Pending Home Sales Tick Upward

Pending home sales registered a modest increase of 0.3% in June–the first increase since February–the National Association of Realtors reported Thursday.

The NAR Pending Home Sales Index said the South and West regions posted monthly losses while sales in the Northeast and Midwest grew. All four U.S. regions saw year-over-year declines in transactions.

“The recovery has not taken place, but the housing recession is over,” NAR Chief Economist Lawrence Yun said. “The presence of multiple offers implies that housing demand is not being satisfied due to lack of supply. Homebuilders are ramping up production and hiring workers.”

The index, a forward-looking indicator of home sales based on contract signings, rose 0.3% in May to 76.8. Year-over-year, pending transactions fell by 15.6%. An index of 100 is equal to the level of contract activity in 2001.

NAR forecasts the 30-year fixed mortgage rate will hit 6.4% this year and then decline to 6.0% in 2024, while the unemployment rate will rise slightly to 3.7% in 2023 before increasing to 4.1% in 2024.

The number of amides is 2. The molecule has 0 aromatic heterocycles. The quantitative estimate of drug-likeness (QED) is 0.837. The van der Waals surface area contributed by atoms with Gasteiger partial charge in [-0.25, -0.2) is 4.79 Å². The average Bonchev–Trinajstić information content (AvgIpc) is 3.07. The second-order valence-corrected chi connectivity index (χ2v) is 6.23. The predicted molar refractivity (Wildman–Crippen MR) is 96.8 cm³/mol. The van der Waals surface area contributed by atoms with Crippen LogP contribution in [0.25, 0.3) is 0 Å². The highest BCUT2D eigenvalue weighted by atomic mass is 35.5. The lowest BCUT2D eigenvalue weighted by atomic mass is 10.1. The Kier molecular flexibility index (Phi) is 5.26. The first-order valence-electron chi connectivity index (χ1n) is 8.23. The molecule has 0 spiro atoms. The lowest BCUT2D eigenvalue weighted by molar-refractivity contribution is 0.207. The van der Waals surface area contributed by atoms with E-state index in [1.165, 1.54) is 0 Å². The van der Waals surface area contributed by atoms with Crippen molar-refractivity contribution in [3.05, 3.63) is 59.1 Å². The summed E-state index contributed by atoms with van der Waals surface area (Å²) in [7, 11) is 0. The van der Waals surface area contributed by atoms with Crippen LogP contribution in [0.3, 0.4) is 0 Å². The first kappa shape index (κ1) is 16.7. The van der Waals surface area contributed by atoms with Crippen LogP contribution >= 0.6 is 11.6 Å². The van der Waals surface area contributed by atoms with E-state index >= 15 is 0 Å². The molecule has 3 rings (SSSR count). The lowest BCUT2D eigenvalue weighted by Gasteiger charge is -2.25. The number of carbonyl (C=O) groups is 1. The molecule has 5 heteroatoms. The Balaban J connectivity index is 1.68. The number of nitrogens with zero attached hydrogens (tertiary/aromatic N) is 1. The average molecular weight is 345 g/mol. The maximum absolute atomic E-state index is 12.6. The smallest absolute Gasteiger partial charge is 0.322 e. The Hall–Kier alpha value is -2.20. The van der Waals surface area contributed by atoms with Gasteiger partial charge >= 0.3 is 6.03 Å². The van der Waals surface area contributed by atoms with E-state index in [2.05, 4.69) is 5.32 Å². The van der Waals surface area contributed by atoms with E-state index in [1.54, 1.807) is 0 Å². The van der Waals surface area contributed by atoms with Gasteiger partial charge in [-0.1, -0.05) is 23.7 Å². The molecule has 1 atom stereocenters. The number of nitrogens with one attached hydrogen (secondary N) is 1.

“With consumer price inflation calming close to the Federal Reserve’s desired conditions, mortgage rates look to have topped out,” Yun said. “Given the ongoing job additions, any meaningful decline in mortgage rates could lead to a rush of buyers later in the year and into the next.”

NAR noted it expects existing-home sales to decrease 12.9% from 2022 to 2023, settling at 4.38 million, before climbing 15.5%, to 5.06 million next year. Compared to last year, national median existing-home prices will likely remain steady, declining 0.4% to $384,900, before rebounding by 2.6% next year, to $395,000.

Yun said housing supply should be expanded as much as possible to widen access to homebuying for more Americans. “Home prices will be influenced by how much inventory is brought to market. Increased homebuilding will tame price growth, while limited construction will lead to home price appreciation outpacing income growth,” he said.